“I’m in potty hell,” says mom of two Sarah Bloomer*.
Still trying to toilet train her son, Taylor*, who turned three last April, she’s at her wits’ end, especially since her daughter, Holly*, now six, was rid of her diapers by her third birthday. “Taylor doesn’t seem to understand that he has to use the toilet all the time — once or twice just doesn’t cut it. It’s sporadic and he outright refuses to sit on the toilet,” she says. With Holly, rewarding her with a combination of sticker charts, Smarties and certain coveted toys seemed to work. “But Taylor couldn’t care less.”
I first started toilet training my oldest, Addyson, when she was 22 months, two months before her little sister’s arrival. But by the time Peyton was born, Addyson had only peed on the potty twice, so I decided to wait until she was ready to use the toilet full-time. Little did I know that two years — and $150 in bribes and rewards — later, I’d still be waiting for an almost-four-year-old Addyson to say adios to her diapers so she could start junior kindergarten.
Where we live, kids start JK at three or four years old, and since most schools don’t allow diapers in the classroom, there is a potty training crunch time that can become a stressful pain in the backside for parents.
“The most common reason that kids have a hard time toilet training is that they’re just not ready yet,” says Ayisha Kurji, a general paediatrician and assistant professor of paediatrics at the University of Saskatchewan in Saskatoon. “Most kids are trained between two and four years old. Girls tend to train a little earlier than boys,” she says. (There are several theories why — most have to do with girls maturing faster than boys, and that girls only have to learn one position for doing their business.)
Kurji says if your kid shows signs of readiness to train — staying steady while sitting on the potty, a desire to be independent, the ability to stay dry for several hours at a time, and being able to let you know about their need to pee with gestures or words — the process takes about three to six months. If you’re potty training a boy, and teaching him how to pee standing up, try tossing in a few pieces of cereal as floating targets. This encourages him to aim into the toilet (instead of the bathroom floor!).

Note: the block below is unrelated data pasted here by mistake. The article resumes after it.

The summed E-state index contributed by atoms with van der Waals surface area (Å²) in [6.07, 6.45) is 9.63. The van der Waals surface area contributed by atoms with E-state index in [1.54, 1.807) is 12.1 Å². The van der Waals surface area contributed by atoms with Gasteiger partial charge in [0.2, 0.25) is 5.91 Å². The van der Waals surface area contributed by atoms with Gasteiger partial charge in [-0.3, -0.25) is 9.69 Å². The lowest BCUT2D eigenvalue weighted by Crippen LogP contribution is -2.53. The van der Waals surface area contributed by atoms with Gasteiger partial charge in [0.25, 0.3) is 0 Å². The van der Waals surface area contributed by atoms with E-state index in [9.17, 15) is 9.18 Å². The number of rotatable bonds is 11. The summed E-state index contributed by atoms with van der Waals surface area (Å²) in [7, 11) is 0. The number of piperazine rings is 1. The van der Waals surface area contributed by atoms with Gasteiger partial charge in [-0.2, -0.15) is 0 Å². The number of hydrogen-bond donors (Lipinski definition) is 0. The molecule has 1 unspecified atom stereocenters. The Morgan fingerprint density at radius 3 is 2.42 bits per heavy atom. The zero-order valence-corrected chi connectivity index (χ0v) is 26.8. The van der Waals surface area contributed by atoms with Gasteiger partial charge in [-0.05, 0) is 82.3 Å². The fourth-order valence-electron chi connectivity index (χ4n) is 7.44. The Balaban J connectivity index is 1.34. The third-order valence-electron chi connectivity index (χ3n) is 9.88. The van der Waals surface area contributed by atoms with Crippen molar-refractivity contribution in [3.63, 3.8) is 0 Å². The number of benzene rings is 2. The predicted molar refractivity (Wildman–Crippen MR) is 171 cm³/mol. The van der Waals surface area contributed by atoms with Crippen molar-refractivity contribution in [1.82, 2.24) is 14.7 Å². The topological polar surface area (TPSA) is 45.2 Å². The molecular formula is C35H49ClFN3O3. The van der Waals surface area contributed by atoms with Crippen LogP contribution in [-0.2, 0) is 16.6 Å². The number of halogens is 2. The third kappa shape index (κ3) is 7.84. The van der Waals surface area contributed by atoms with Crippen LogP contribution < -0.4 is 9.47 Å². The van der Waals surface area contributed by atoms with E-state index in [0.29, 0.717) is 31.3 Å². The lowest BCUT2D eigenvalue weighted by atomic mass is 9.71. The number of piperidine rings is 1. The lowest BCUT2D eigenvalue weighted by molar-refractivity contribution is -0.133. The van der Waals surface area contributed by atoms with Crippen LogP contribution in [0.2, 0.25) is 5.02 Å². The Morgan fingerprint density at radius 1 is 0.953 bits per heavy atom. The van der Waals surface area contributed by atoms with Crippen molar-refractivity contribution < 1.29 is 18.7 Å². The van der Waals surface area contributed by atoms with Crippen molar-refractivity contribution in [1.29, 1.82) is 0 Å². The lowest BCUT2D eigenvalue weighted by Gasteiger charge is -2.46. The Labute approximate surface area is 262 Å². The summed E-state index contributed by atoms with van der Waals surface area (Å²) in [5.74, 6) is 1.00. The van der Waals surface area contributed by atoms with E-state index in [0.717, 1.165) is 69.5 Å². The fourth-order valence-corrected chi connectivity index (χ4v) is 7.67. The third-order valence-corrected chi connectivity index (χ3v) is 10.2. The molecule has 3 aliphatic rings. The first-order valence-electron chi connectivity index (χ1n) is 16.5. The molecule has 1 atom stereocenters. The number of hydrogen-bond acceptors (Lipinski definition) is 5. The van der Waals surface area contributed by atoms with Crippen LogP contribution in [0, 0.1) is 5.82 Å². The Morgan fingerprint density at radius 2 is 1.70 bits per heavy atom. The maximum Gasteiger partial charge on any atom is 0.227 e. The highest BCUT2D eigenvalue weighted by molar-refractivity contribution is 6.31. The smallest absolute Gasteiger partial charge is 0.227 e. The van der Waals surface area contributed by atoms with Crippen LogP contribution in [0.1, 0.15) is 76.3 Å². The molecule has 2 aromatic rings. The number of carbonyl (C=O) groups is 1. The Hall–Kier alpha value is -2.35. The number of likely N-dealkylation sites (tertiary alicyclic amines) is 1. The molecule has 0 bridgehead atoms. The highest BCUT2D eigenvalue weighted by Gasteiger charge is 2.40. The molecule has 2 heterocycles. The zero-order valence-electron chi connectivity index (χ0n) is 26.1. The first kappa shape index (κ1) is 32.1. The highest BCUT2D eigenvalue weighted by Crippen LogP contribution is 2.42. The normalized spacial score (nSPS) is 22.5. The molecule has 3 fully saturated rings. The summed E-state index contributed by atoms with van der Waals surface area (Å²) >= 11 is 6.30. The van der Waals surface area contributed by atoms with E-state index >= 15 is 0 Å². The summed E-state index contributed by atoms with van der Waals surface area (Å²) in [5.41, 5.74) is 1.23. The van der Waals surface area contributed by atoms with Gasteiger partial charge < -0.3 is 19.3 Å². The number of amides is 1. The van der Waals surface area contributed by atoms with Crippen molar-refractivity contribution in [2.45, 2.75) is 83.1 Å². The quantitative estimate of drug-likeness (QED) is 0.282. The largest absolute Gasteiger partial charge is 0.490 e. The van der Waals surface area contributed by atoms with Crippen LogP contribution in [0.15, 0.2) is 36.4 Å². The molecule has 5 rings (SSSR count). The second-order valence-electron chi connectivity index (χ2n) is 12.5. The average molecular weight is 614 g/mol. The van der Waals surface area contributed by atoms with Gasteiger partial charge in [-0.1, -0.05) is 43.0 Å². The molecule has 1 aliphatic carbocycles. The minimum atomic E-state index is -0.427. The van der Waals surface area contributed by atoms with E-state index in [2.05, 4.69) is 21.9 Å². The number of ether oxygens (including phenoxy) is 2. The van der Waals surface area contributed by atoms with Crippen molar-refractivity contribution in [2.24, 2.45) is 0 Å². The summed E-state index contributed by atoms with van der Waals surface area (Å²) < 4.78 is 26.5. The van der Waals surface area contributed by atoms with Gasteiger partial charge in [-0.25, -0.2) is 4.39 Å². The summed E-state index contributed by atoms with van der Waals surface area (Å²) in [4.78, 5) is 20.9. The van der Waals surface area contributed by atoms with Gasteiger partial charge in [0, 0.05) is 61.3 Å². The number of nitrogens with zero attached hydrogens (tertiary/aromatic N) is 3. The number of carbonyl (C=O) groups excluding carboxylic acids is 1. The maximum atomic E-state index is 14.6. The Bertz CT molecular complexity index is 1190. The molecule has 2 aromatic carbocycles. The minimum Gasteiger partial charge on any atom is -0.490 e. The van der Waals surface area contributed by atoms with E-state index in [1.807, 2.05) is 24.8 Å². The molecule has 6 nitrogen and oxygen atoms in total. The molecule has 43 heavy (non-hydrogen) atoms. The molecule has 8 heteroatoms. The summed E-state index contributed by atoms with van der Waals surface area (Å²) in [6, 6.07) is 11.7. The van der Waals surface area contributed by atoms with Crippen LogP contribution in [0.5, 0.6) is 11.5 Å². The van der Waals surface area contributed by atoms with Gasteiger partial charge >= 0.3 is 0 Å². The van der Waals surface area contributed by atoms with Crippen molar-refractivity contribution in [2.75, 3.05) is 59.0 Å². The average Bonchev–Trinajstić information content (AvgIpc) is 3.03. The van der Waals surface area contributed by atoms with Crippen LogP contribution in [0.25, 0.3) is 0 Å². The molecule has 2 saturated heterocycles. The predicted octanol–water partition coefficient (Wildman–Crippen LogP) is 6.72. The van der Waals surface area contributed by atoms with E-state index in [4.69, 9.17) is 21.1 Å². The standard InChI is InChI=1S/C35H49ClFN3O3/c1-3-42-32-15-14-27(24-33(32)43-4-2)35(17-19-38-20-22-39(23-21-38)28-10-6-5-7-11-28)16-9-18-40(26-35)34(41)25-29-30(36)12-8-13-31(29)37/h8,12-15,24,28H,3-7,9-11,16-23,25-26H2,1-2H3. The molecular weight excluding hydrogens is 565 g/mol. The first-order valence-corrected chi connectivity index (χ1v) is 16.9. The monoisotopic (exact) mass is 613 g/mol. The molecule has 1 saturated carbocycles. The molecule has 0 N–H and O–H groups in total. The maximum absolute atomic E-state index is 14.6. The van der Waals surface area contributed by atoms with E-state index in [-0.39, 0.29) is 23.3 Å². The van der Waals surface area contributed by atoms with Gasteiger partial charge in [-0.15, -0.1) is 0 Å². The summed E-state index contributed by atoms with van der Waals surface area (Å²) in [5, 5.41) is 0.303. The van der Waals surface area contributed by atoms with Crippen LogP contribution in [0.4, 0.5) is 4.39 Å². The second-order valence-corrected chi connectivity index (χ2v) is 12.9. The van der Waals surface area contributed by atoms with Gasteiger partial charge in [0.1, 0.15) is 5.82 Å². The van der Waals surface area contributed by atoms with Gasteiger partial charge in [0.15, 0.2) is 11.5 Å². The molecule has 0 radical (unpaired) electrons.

Kurji recommends training in steps: “Allow the child to watch mom, dad or older siblings use the toilet, and start with letting them sit on the potty fully dressed,” she says. “Then get them to sit unclothed after changing a wet or soiled diaper. Then try multiple times a day for a few minutes without wearing a diaper, and finally progress to a schedule.”
If you’re at work during the day, many daycares work on potty training kids, and are often successful, especially since kids will be watching peers use the toilet and will want to follow suit. Of course, there’s also the running-around-naked-all-weekend-long idea, which we tried after our paediatrician suggested it. You’ll only want to try this technique outdoors when it’s nice out, or if your home isn’t carpeted. (Believe me.)
If training becomes a struggle (including tears and tantrums), Kurji says it’s OK to take a break for a month or two. “Battles can make things worse. The child can go back to diapers without punishment. But if you’ve tried multiple attempts, or the child is older than four, it’s probably a good idea to talk to your doctor,” she says.
The good news, for us, is that Addyson mastered number one on the toilet four weeks before school started. When we put pressure on for her to try a number two, she begged us for a diaper. (And we caved.) Just when I thought she’d never poop on the potty, she finally did a job (as my grandmother used to say) about two weeks before JK. I immediately updated my Facebook status with this: “MY WEEKEND IS COMPLETE. ADDY POOPED ON THE POTTY! Could not be more thrilled, and have never been more excited to wipe a bum.”
Read more: Potty-training books we love>
*Names have been changed.
A version of this article appeared in our November 2012 issue with the headline “Life of the Potty,” pp. 90.
Want more toilet training advice? Check out this helpful video.